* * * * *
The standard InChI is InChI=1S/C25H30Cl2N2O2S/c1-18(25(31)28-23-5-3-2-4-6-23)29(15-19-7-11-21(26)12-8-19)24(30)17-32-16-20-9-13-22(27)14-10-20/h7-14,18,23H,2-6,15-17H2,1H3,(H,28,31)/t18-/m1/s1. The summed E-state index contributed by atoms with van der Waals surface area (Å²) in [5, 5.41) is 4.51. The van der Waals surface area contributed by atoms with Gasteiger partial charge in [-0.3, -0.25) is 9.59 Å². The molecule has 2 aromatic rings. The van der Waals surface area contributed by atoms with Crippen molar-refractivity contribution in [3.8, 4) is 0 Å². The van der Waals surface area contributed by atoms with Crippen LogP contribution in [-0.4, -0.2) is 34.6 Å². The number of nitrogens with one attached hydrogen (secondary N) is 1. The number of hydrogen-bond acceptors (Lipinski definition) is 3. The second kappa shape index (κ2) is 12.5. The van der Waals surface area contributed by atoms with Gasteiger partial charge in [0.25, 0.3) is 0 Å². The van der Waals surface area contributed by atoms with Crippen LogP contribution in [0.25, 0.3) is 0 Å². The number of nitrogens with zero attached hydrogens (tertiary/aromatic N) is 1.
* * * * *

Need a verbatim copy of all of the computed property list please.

The standard InChI is InChI=1S/C25H30Cl2N2O2S/c1-18(25(31)28-23-5-3-2-4-6-23)29(15-19-7-11-21(26)12-8-19)24(30)17-32-16-20-9-13-22(27)14-10-20/h7-14,18,23H,2-6,15-17H2,1H3,(H,28,31)/t18-/m1/s1. The summed E-state index contributed by atoms with van der Waals surface area (Å²) in [5, 5.41) is 4.51. The van der Waals surface area contributed by atoms with Gasteiger partial charge in [-0.3, -0.25) is 9.59 Å². The molecule has 2 aromatic rings. The van der Waals surface area contributed by atoms with Crippen molar-refractivity contribution in [3.8, 4) is 0 Å². The van der Waals surface area contributed by atoms with Crippen LogP contribution in [-0.4, -0.2) is 34.6 Å². The number of nitrogens with one attached hydrogen (secondary N) is 1. The number of hydrogen-bond acceptors (Lipinski definition) is 3. The second kappa shape index (κ2) is 12.5. The van der Waals surface area contributed by atoms with Gasteiger partial charge in [0.25, 0.3) is 0 Å². The van der Waals surface area contributed by atoms with Crippen LogP contribution in [0.25, 0.3) is 0 Å². The number of nitrogens with zero attached hydrogens (tertiary/aromatic N) is 1.